Treating Anal Fistulas

Alan has been suffering from pain in his butt cheek for more than a year. Originally diagnosed as hemorrhoids, the pain continued despite treatment and eventually became an open wound. Now, Alan has constant drainage from the area. Gastroenterologist Dr. Jorge Rodriguez examines Alan and determines that the source of the problem is most likely an anal fistula — a canal leading from the colon all the way out to the skin.

"It may have started as an abscess," Dr. Rodriguez explains, "but with time, the inflammation ate its way both to the outside and into the colon, where what he has now is a canal that flows stool or mucus. No wonder it doesn't heal; this thing is flowing bacteria there 24/7, and it can be a very serious condition."

Proctologist Dr. David Rosenfeld explains that that there are four to six glands in the anus that assist in the evacuation of bodily waste by secreting mucus. When an anal gland gets blocked, the gland becomes infected, leading to an abscess. If the abscess doesn't drain, the pressure will push the bacteria out through the skin, creating another opening. Consequently, stool is able to get inside the hole, travel along the fistula canal and drain out through the corresponding opening on the skin.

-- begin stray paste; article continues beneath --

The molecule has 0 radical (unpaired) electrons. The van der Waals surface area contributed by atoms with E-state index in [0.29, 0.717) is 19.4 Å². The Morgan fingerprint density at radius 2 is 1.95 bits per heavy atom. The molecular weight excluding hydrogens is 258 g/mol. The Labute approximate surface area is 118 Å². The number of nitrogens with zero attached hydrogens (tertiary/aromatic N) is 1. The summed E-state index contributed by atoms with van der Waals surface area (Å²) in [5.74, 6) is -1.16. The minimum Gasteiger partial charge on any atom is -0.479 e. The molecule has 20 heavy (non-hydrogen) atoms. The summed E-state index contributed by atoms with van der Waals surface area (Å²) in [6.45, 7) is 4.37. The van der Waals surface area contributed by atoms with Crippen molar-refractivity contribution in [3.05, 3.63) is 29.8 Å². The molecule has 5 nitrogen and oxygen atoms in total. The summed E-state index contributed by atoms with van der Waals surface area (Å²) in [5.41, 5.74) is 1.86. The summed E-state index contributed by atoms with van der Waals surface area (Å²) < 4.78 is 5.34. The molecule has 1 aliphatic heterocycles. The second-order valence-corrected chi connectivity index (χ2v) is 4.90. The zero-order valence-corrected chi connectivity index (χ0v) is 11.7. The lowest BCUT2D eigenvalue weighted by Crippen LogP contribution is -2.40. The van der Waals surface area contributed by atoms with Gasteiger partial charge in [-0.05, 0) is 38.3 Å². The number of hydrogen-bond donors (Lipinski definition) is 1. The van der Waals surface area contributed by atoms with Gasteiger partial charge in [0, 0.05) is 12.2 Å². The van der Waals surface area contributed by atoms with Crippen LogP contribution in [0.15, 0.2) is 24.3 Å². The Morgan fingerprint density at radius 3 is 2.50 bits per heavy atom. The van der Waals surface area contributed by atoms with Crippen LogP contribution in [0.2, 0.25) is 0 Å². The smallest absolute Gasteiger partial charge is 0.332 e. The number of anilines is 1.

Treating Anal Fistulas

Dr. Rosenfeld describes the surgery to correct a fistula. "It's about 95 percent effective. [The fistula] won't come back."

Common symptoms:

• Pain
• Redness
• Swelling around anal area
• Fatigue
• General malaise
• Fever or chills
• Irritation of the perianal skin or drainage from an external opening

Fistulas rarely heal on their own, even when treated with antibiotics. Without surgery, recurrent infections and persistent drainage — such as that experienced by Alan — are likely to occur.


Hemorrhoids vs. anal fissures
Is it a hemorrhoid?
Treating anal fissures
How nutrition affects digestive health  
Rectovaginal fistula explained